The only difference is that we can grab a toothpick or floss and get that piece of food. It’s much easier than what your parakeet must do to get rid of it!
What are some of the more serious reasons?
Despite there being harmless reasons that a bird may open and close its beak, there are also more serious ones that could cause this behavior.
The parakeet may engage in this action because it has mucus, a sore throat, or vomiting. These could lead to something more serious such as pneumonia.
Mucus or a Sore Throat
As someone who suffers from chronic allergies and sinus infections, I am not a stranger to the feeling of mucus in the throat. It’s uncomfortable and just all-around unpleasant.
Parakeets are susceptible to respiratory illnesses, so if you see one opening and closing its mouth, it might be a sign of mucus in the bird’s throat or sore throat.
The biggest way to tell if this behavior in a bird is serious or not is how often it’s happening.
If the parakeet does this constantly (outside of eating or regulating their body temperature), you want to note it.
Second, pay attention to see if it’s accompanied by other severe behaviors such as fatigue, fluffing up, and loss of appetite, just to name a few possible symptoms.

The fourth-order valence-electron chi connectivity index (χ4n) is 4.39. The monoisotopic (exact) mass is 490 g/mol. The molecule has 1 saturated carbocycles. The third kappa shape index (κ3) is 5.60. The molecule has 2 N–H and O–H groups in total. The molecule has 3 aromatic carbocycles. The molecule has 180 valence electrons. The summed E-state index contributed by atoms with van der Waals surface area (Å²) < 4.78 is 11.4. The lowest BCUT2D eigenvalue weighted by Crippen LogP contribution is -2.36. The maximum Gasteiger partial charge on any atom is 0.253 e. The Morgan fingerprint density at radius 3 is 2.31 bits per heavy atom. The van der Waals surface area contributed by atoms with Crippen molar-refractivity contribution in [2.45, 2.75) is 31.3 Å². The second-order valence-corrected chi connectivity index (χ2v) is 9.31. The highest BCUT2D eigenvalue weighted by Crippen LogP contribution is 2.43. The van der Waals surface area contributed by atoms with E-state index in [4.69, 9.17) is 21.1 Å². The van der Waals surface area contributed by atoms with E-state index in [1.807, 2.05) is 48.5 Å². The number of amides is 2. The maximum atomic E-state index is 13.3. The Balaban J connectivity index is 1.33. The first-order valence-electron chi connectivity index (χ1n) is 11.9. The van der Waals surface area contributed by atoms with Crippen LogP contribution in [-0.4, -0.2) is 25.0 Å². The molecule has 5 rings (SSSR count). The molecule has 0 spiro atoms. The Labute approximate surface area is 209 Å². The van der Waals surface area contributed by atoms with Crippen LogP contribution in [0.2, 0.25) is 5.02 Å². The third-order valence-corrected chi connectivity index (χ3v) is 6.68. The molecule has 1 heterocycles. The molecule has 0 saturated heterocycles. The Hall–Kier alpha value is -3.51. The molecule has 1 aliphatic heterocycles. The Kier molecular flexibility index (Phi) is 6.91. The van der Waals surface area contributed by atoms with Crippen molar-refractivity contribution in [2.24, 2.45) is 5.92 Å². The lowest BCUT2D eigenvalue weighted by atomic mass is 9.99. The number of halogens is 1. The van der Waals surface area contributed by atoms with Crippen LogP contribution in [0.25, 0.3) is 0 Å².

Besides mucus or a sore throat, a parakeet can also open and close its beak because it could be trying to vomit.
The reason a parakeet might try to vomit is that they have food stuck in their throat, or it’s the mucus causing this.
While this may not seem serious on its own, if the piece of food or mucus remains there, it can become one.
As I mentioned before, do your best and note this behavior. If it becomes a regular behavior, your bird could be seriously ill.
What to do if my bird keeps opening and closing its mouth?
There are several things you can do if your bird keeps opening and closing its mouth, but you need to know why before doing anything.
If your bird is trying to regulate body temperature, then you can help by misting it with water or cooling down the area with a fan.